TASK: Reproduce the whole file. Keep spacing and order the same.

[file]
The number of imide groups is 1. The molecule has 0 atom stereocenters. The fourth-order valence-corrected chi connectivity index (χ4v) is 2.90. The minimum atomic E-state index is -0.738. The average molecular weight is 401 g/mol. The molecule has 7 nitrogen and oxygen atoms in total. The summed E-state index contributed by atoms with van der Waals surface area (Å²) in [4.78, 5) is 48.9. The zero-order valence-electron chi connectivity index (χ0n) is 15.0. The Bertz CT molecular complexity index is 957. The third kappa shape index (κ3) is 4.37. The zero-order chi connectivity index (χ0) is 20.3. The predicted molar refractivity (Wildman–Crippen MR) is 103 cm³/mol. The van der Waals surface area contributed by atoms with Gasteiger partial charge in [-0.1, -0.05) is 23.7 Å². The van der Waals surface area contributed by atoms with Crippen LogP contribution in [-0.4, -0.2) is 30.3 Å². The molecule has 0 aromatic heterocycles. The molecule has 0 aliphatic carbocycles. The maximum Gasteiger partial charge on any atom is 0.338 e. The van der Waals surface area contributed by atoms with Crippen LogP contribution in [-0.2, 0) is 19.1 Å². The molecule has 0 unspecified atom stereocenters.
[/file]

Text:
The number of imide groups is 1. The molecule has 0 atom stereocenters. The fourth-order valence-corrected chi connectivity index (χ4v) is 2.90. The minimum atomic E-state index is -0.738. The average molecular weight is 401 g/mol. The molecule has 7 nitrogen and oxygen atoms in total. The summed E-state index contributed by atoms with van der Waals surface area (Å²) in [4.78, 5) is 48.9. The zero-order valence-electron chi connectivity index (χ0n) is 15.0. The Bertz CT molecular complexity index is 957. The third kappa shape index (κ3) is 4.37. The zero-order chi connectivity index (χ0) is 20.3. The predicted molar refractivity (Wildman–Crippen MR) is 103 cm³/mol. The van der Waals surface area contributed by atoms with Gasteiger partial charge in [-0.1, -0.05) is 23.7 Å². The van der Waals surface area contributed by atoms with Crippen LogP contribution in [-0.4, -0.2) is 30.3 Å². The molecule has 0 aromatic heterocycles. The molecule has 0 aliphatic carbocycles. The maximum Gasteiger partial charge on any atom is 0.338 e. The van der Waals surface area contributed by atoms with Crippen LogP contribution in [-0.2, 0) is 19.1 Å². The molecule has 0 unspecified atom stereocenters.